2019 – Protective Layers

Protective Layers: Kangaroo Hide & Fox Pelt

Mix-Media Installation

Materials: grass tree trunk, kangaroo grass, wheat, barley, canola seeds, wool blanket, Limestone sand


Unique Ecology of Western Australia

When I first visited Australia in 2019, the exotic, native vegetation and the distinct, rocky landscape fascinated me. I became interested in the development of the Wheatbelt region. It has significantly affected the landscape in Western Australia. I learned about the unique ecology of the region including the native grass tree (Balga) whose seeds burst out and re-germinate after wildfires. The Kangaroo grass is a crucial food crop for the local aboriginal people for its drought-tolerant qualities. These have been gradually replaced by cash crops such as wheat, barley, canola, etc. in the Wheatbelt region.  On a satellite map image, the land appears to be very clearly divided. Native vegetation survives in the Wheatbelt region in a small amount, scattered, like isolated islands. 

Kangaroo Hide

I decided to use the native vegetation: Australian grass tree and the Kangaroo grass to create a Kangaroo Hide work. I think of animal hides as protective layers and this Kangaroo Hide implies the protection of the earth by vegetation, as well as the close relationship between the Kangaroos and the local aboriginal people, the Nyoongar. The aboriginal elders recounted oral histories about their totems, taboos, and rituals, and I heard from them about everyday habits such as wearing the Kangaroo skin and making a fire by the river to keep warm. The modern farming methods have gradually altered the native landscape and its delicate ecological balance is threatened. 

Fox Pelt

Wheat from Western Australia is an important cash crop and is exported to Taiwan and other Asian countries in large quantities. I incorporated Western Australia’s modern commodities such as wheat, barley, and canola seeds, and limestone powder in creating a Fox Pelt to express the phenomenon of native species and their habitat being squeezed out by the foreign invasive species. The introduction of hares and foxes to Australia by the European settlers has caused a major imbalance to the Australian ecosystem. Among the native animal species, the Dingo population has dwindled and the Tasmanian Tiger has gone extinct due to hunting by humans. On the other hand, Kangaroos have multiplied. This work is a way to reconsider the relationship between humans and the natural environment.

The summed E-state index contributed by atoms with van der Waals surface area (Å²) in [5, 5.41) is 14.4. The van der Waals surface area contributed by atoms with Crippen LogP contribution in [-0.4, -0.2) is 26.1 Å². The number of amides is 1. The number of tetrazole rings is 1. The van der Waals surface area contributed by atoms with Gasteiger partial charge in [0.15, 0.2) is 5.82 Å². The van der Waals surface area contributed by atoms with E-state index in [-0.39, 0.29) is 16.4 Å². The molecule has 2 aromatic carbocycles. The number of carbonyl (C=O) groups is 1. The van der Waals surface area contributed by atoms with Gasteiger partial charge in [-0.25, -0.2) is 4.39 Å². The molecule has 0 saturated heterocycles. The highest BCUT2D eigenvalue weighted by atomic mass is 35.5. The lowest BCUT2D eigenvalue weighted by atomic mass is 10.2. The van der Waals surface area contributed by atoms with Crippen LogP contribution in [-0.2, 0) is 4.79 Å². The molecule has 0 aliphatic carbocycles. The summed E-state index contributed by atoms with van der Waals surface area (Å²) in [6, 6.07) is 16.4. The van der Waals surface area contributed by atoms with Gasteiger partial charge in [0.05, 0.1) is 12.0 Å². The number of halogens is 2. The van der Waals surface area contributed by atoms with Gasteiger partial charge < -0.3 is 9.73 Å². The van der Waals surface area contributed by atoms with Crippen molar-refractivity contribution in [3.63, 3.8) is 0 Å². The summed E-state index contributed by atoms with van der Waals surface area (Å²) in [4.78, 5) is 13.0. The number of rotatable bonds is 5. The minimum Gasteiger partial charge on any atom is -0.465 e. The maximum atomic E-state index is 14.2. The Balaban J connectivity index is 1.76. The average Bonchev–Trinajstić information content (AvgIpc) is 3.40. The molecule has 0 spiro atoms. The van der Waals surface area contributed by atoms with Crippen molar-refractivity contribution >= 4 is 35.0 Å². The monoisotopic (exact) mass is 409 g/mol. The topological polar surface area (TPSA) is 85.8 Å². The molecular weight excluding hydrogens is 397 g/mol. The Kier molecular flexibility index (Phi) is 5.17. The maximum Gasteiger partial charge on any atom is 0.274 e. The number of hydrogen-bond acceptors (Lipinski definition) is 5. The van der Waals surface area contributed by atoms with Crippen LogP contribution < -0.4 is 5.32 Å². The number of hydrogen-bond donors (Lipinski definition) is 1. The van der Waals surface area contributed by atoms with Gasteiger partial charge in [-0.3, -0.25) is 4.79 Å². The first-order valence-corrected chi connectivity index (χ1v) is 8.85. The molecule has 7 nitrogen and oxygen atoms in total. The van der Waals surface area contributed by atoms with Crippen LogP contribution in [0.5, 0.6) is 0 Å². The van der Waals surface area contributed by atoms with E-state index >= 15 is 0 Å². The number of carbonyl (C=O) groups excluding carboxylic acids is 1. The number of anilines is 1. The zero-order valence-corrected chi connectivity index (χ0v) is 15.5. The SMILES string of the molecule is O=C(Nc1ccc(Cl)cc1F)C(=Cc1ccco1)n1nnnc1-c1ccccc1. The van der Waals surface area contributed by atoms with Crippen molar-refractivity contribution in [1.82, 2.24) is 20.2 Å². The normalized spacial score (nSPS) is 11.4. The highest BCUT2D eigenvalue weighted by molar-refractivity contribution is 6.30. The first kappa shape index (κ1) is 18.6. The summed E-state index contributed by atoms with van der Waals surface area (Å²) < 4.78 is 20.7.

Presented at Unfolding Acts, Perth Institute of Contemporary Arts

2019.10.19 – 2020,1.05

Perth Institute of Contemporary Arts
51 James St
Perth, WA


The making of this work involved consultations and discussions with many people, including a memorable meeting with Nyoongar elder May McGuire, who generously gave her time to see the work in progress and share her knowledge about Balga trees and kangaroos, and their significance within Nyoongar culture. It was a real privilege to meet her and to receive her permission and blessing in presenting this work.

Photo was taken by Amy Barrett-Lennard at Lo Yi-Chun’s studio courtyard in Perth on October 16th, 2019. 


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